Compassion Without Empathy Can Be Harmful. I Learned First-hand.

I’m at my friends’ house. They have two kids, Maya and Kiran, and two dogs, Luna and Sol. I wrote about the family earlier in “Stepping Into Poop”.

The dogs are playing in the living room, the kids and I are working on math and essays, the parents are at work.

Everything is peaceful, everything is quiet.

Till we hear one of the dogs whine. Like real whining. The kids and I jump up to find out what’s going on. I feel dismayed by what I see. At least, by what I think I see.

From my vantage point, it looks like Luna is biting the jugular vein of Sol, ready for the kill. I feel terrified, and start slamming Luna on the head… Poor dog, if only I had looked better…

It doesn’t help. The whining gets worse, and one of the dogs bites my left arm, even if only a scratch. I start pulling on Luna’s collar, believing that will force her to let go of the jugular vein, and preventing Sol from being killed…

My goodness, if only I had looked better: the whining gets even worse, and one of the dogs now really bites my arm.

But they do get loose.

However, not by any of my actions.

Maya was the one who saw that Luna’s jaw got stuck under Sol’s collar, and couldn’t get loose. The more Luna (or me) pulled, the more in pain Sol and Luna were. So Maya jerked off Sol’s collar, and resolved the whole tangle.

If we define compassion as the desire to relieve suffering, and empathy as a respectful understanding of what others are experiencing, Maya and I both acted with compassion, only Maya had more empathy.

It made me think of all the other times I have acted with lots of compassion and insufficient understanding. Instead of relieving pain, like I intended, I ended up making things worse.

When we don’t understand what’s going on, we don’t see the causes, the correlations, or the consequences of the suffering. It helps to have empathy skills, when we want to relieve suffering. Without empathy, compassion leads to unskillful actions: well-intended and not effective.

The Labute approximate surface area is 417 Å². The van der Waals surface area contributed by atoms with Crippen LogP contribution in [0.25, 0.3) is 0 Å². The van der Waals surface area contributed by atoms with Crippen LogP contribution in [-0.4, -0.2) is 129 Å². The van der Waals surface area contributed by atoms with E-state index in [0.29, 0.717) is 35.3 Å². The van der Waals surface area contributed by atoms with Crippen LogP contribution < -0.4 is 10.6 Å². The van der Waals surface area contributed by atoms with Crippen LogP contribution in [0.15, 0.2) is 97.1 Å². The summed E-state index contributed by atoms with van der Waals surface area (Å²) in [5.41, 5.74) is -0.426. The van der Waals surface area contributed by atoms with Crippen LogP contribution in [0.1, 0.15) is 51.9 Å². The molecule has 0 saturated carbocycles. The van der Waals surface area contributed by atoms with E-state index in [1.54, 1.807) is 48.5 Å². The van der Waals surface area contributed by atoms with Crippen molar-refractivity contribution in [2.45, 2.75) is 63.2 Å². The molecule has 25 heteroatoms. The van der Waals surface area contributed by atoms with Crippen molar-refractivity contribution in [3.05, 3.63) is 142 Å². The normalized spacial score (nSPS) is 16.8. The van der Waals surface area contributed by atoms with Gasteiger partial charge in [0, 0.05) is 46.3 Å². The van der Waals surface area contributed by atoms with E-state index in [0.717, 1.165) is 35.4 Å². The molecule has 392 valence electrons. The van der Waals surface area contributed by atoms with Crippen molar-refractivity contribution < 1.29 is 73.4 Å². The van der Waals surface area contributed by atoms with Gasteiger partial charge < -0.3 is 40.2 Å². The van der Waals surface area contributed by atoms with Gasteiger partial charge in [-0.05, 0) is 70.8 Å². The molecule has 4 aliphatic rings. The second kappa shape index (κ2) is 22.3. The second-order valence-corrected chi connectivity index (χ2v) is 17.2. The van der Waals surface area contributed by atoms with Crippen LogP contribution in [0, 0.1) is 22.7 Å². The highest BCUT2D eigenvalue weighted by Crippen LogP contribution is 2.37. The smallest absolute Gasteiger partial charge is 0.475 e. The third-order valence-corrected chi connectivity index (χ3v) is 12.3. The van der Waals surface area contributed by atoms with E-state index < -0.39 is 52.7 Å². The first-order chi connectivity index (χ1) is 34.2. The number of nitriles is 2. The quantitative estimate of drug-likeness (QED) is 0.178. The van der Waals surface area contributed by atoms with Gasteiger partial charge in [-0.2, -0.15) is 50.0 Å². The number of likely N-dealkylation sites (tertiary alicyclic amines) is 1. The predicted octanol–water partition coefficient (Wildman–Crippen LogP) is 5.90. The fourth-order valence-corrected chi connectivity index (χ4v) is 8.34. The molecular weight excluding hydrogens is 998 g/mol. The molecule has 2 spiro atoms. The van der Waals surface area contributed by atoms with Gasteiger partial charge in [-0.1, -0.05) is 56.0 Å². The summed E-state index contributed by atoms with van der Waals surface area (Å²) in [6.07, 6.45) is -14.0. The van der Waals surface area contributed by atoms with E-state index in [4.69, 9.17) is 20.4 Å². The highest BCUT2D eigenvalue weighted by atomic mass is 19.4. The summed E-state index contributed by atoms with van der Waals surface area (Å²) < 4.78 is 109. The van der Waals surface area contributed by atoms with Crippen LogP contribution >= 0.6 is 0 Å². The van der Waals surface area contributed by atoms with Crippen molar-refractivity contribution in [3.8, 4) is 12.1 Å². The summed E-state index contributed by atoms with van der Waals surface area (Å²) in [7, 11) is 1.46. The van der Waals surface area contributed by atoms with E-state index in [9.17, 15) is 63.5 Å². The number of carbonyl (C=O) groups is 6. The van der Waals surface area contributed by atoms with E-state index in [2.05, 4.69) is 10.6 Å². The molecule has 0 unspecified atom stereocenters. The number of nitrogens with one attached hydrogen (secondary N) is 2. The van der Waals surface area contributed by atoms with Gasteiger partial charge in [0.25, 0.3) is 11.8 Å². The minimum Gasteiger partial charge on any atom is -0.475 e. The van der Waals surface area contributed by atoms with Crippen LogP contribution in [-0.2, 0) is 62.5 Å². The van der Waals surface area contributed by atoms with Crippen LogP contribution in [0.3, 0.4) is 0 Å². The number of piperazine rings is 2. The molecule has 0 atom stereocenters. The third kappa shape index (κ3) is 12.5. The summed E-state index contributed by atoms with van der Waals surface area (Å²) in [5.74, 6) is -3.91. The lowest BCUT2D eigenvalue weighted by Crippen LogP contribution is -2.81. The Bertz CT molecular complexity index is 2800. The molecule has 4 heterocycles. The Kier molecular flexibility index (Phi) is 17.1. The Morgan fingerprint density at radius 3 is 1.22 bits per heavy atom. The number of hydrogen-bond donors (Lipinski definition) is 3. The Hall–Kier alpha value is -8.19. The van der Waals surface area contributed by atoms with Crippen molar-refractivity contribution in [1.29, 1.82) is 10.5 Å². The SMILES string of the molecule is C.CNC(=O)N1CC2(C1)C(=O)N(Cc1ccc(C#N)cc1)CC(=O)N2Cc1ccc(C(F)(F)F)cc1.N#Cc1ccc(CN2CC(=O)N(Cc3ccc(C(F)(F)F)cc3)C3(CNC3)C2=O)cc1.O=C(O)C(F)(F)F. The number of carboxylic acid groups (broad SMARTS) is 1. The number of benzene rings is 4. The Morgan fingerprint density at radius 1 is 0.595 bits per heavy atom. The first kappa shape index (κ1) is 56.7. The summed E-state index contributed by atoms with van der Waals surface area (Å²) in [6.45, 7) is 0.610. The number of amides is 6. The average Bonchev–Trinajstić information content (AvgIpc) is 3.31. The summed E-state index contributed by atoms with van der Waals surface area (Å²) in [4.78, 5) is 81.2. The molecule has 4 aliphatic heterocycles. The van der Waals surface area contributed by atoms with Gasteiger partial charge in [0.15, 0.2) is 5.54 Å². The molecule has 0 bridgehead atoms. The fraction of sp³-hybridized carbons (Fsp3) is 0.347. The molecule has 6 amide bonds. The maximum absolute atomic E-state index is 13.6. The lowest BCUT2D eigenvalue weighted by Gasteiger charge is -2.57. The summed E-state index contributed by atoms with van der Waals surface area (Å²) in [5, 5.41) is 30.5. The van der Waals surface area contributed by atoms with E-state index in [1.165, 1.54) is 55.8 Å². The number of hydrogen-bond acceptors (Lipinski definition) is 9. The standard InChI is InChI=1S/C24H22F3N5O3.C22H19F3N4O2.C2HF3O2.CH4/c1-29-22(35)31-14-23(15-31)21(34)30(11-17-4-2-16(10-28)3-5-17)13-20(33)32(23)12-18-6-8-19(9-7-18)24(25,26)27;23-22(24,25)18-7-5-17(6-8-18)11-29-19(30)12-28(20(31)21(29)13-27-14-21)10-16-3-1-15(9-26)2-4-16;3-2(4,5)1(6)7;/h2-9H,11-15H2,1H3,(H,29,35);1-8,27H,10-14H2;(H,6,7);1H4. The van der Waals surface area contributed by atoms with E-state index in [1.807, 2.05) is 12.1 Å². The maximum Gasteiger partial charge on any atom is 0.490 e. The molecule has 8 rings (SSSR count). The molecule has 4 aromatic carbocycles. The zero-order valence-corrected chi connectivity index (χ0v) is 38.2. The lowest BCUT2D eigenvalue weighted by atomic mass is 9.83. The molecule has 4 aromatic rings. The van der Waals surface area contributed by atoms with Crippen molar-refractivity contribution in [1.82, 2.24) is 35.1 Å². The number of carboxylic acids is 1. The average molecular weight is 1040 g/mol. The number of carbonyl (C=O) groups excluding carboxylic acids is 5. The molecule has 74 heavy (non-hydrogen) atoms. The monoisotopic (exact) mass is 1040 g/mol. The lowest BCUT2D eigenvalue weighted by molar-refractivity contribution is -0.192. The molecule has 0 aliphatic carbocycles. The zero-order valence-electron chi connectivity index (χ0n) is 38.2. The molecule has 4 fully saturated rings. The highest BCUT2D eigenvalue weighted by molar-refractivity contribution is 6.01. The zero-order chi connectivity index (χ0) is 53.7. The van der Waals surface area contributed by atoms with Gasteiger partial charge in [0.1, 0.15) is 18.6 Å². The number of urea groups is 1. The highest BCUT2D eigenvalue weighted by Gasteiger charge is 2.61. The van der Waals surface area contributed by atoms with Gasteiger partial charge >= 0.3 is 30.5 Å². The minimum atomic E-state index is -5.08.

Have you ever acted with compassion and insufficient empathy? Would empathy have helped you to relieve the suffering more effectively? Let me know! I would love to learn from your experience.

I’m in a shame storm

I’m in a shame storm. I’m in our NVC group, practicing empathy with a buddy. My husband walks by. He says “I hope my eating won’t disturb you too much, honey.”

I feel the urge to explain to my buddy what my husband is talking about. “Well, uh,… you know,… I have this issue…”

My goodness, why did my husband say that? So innocently expressing his care for me. And triggering so much shame? As if I am exposed in my nakedness, covered in poop?

I look at my empathy buddy. He doesn’t seem too concerned by my stuttering. He just listens with a calm smile. I trust him to listen with empathy. I feel safe expressing honestly. “Well, you know… I hope you will not judge what I’m saying… I fear judgment… I get super triggered by eating sounds.”

Sigh… Relief… The truth is out… I never shared this with anyone, other than with my husband.

“It’s any eating sound: smacking, slurping, licking, screeching your fork with your teeth, or banging your spoon against a glass bowl.”

Another sigh of relief. My empathy buddy doesn’t seem too disturbed by my confession. He’s still listening. “You can fart as often as you want and I won’t mind. But making eating sounds drives me through the roof! I’ll get so triggered that I’ll either find an excuse to leave the table or I’ll turn it against you with something like: ‘There is something wrong with you for eating like that!’

My empathy buddy still listens with care, nodding understanding and acceptance. No judgment whatsoever. I continue “And the truth is, I think there is something fundamentally wrong with me for having this sensitivity. I have the thought: ‘I am defective, beyond repair.’”